A huge selection of kosher food is available in most big cities.
Food in accord with halakha (Jewish law) is termed kosher in English. Food that does not conform to these dietary laws is known as treif which literally means torn. Meat may be torn when an animal is not killed by ritual slaughter, for example killed by another animal or with a dull knife.
Many basic laws of kashrut are derived from the Biblical Books of Leviticus and Deuteronomy, with their details subsequently codified. There are various explanations for these laws. Some look to religious and philosophical reasons, others to questions of hygiene and health. The Islamic dietary and ritual slaughter laws are similar to but distinct from kashrut. Some observant Moslems will eat kosher food, others will not. Jews who follow kashrut will not eat halal food.
Only mammals that chew their cud and have cloven hooves may be kosher. Cows and goats may be kosher; horses and pigs are not. In 2008, a rabbinical ruling determined that giraffes and their milk may be kosher. Birds of prey are not kosher. In general, birds hatched with feathers and are able to walk soon are kosher. Fish must have fins and scales to be kosher. Shellfish are not kosher. Insects are not kosher, except for a certain locust. Donít expect to see any locusts at a kosher butcher shop.
Meat and milk or dairy products may not be served at the same meal, served or cooked in the same utensils, or stored together. Observant Jews have separate meat and milk dishes. Some even have meat and milk kitchens. They wait between one and six hours after eating meat before eating dairy products.
These symbols, known as hechshers, certify the product to be kosher.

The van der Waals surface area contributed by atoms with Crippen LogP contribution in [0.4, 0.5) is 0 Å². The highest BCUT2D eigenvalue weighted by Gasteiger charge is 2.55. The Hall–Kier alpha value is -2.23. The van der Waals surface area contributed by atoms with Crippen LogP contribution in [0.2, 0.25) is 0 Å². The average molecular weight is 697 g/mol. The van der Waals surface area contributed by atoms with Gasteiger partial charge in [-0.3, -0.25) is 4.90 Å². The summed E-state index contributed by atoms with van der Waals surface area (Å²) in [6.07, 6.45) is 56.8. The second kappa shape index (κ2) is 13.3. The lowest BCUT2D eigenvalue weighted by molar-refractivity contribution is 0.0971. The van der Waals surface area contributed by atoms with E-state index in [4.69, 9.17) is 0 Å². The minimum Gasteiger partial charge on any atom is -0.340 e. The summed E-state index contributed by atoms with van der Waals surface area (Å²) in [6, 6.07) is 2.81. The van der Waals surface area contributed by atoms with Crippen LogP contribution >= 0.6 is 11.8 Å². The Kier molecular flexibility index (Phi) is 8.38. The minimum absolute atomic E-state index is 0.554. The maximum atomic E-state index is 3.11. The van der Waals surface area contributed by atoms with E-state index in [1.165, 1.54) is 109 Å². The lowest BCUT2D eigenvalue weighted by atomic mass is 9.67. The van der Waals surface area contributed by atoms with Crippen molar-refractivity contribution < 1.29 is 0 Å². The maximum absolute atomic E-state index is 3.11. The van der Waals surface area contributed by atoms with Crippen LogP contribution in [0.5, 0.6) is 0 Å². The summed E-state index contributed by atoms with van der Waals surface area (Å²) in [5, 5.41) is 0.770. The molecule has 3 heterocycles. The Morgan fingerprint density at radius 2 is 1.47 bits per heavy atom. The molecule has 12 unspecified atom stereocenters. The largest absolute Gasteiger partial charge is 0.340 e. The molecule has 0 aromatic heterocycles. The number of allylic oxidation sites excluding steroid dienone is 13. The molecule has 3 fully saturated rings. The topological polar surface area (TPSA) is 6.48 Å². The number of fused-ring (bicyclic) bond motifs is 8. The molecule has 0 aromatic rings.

Mammals and fowl are slaughtered according to detailed ritual laws. The slaughterer uses a special knife and severs the jugular vein, carotid artery, esophagus and trachea in a single continuous cutting operation. The animal is then examined to insure that it would not have died within a year. Any failure to conform to these laws renders the animal unkosher. The koshering process removes as much blood as possible, usually by soaking and salting the meat. Liver is grilled over an open flame. Any utensils used with non-kosher foods become non-kosher, and may not be used with kosher food. There is a procedure for rendering some non-kosher utensils kosher. Vegetarian food is not necessarily kosher.
Other aspects of kashrut include conforming to the laws of the Sabbath during which no work may be done, the laws of Passover during which no leavened bread may be eaten, and special laws for wine and wine serving. Some people who live in Israel observe additional laws that require farmers to leave a field fallow every seventh year.
How can someone know whether or not a food product is kosher, and furthermore, whether it is dairy or not? There are several certification symbols known as hechshers applied to product labels after being examined by competent authorities. Kosher food processing has become so complicated that many certification groups include rabbis whose technical advisors hold a doctorate in food science.